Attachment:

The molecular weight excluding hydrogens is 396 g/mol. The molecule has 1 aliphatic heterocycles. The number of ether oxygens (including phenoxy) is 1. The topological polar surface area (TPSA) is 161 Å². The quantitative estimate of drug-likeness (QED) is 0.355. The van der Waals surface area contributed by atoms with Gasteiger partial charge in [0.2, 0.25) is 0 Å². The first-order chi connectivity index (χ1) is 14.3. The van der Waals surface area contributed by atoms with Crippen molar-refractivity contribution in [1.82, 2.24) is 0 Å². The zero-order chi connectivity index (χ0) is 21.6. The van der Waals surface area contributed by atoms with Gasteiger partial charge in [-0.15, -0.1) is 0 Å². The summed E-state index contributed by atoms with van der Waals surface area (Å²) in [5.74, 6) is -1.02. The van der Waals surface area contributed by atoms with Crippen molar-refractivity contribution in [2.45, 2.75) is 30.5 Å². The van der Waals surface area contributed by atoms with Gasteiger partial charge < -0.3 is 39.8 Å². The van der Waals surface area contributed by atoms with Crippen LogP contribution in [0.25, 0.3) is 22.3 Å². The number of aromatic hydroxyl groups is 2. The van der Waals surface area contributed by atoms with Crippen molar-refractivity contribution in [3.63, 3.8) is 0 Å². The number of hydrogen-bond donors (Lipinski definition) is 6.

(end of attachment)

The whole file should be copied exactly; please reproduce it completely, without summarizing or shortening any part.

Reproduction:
The molecular weight excluding hydrogens is 396 g/mol. The molecule has 1 aliphatic heterocycles. The number of ether oxygens (including phenoxy) is 1. The topological polar surface area (TPSA) is 161 Å². The quantitative estimate of drug-likeness (QED) is 0.355. The van der Waals surface area contributed by atoms with Gasteiger partial charge in [0.2, 0.25) is 0 Å². The first-order chi connectivity index (χ1) is 14.3. The van der Waals surface area contributed by atoms with Crippen molar-refractivity contribution in [1.82, 2.24) is 0 Å². The zero-order chi connectivity index (χ0) is 21.6. The van der Waals surface area contributed by atoms with Gasteiger partial charge in [-0.15, -0.1) is 0 Å². The summed E-state index contributed by atoms with van der Waals surface area (Å²) in [5.74, 6) is -1.02. The van der Waals surface area contributed by atoms with Crippen molar-refractivity contribution in [2.45, 2.75) is 30.5 Å². The van der Waals surface area contributed by atoms with Gasteiger partial charge < -0.3 is 39.8 Å². The van der Waals surface area contributed by atoms with Crippen LogP contribution in [0.25, 0.3) is 22.3 Å². The number of aromatic hydroxyl groups is 2. The van der Waals surface area contributed by atoms with Crippen molar-refractivity contribution in [3.63, 3.8) is 0 Å². The number of hydrogen-bond donors (Lipinski definition) is 6.